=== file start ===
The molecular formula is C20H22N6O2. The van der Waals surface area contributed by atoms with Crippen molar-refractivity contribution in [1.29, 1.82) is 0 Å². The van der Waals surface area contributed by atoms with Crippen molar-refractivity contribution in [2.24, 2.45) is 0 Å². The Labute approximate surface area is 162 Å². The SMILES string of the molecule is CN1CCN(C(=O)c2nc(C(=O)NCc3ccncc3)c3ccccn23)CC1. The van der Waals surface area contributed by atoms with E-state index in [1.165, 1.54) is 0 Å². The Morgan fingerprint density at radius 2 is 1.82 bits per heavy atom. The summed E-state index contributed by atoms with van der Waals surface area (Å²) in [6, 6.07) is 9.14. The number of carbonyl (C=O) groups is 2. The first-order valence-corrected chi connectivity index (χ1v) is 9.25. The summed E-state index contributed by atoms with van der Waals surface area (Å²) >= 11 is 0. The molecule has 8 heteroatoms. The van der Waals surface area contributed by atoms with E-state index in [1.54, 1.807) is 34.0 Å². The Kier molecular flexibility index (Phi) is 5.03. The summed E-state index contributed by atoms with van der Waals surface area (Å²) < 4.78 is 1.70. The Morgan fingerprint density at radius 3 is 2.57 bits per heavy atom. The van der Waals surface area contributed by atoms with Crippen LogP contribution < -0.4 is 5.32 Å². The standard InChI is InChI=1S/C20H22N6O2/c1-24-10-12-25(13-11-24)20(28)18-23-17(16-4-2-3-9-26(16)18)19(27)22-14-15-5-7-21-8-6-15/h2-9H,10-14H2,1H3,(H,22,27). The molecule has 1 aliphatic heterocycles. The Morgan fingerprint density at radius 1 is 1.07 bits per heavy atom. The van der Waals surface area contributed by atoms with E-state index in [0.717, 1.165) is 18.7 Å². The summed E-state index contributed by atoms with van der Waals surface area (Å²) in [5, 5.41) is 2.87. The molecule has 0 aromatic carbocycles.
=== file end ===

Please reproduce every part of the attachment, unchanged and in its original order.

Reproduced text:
The molecular formula is C20H22N6O2. The van der Waals surface area contributed by atoms with Crippen molar-refractivity contribution in [1.29, 1.82) is 0 Å². The van der Waals surface area contributed by atoms with Crippen molar-refractivity contribution in [2.24, 2.45) is 0 Å². The Labute approximate surface area is 162 Å². The SMILES string of the molecule is CN1CCN(C(=O)c2nc(C(=O)NCc3ccncc3)c3ccccn23)CC1. The van der Waals surface area contributed by atoms with E-state index in [1.165, 1.54) is 0 Å². The Morgan fingerprint density at radius 2 is 1.82 bits per heavy atom. The summed E-state index contributed by atoms with van der Waals surface area (Å²) in [6, 6.07) is 9.14. The number of carbonyl (C=O) groups is 2. The first-order valence-corrected chi connectivity index (χ1v) is 9.25. The summed E-state index contributed by atoms with van der Waals surface area (Å²) >= 11 is 0. The molecule has 8 heteroatoms. The van der Waals surface area contributed by atoms with E-state index in [1.54, 1.807) is 34.0 Å². The Kier molecular flexibility index (Phi) is 5.03. The summed E-state index contributed by atoms with van der Waals surface area (Å²) < 4.78 is 1.70. The Morgan fingerprint density at radius 3 is 2.57 bits per heavy atom. The van der Waals surface area contributed by atoms with Crippen LogP contribution < -0.4 is 5.32 Å². The standard InChI is InChI=1S/C20H22N6O2/c1-24-10-12-25(13-11-24)20(28)18-23-17(16-4-2-3-9-26(16)18)19(27)22-14-15-5-7-21-8-6-15/h2-9H,10-14H2,1H3,(H,22,27). The molecule has 1 aliphatic heterocycles. The Morgan fingerprint density at radius 1 is 1.07 bits per heavy atom. The van der Waals surface area contributed by atoms with E-state index in [0.717, 1.165) is 18.7 Å². The summed E-state index contributed by atoms with van der Waals surface area (Å²) in [5, 5.41) is 2.87. The molecule has 0 aromatic carbocycles.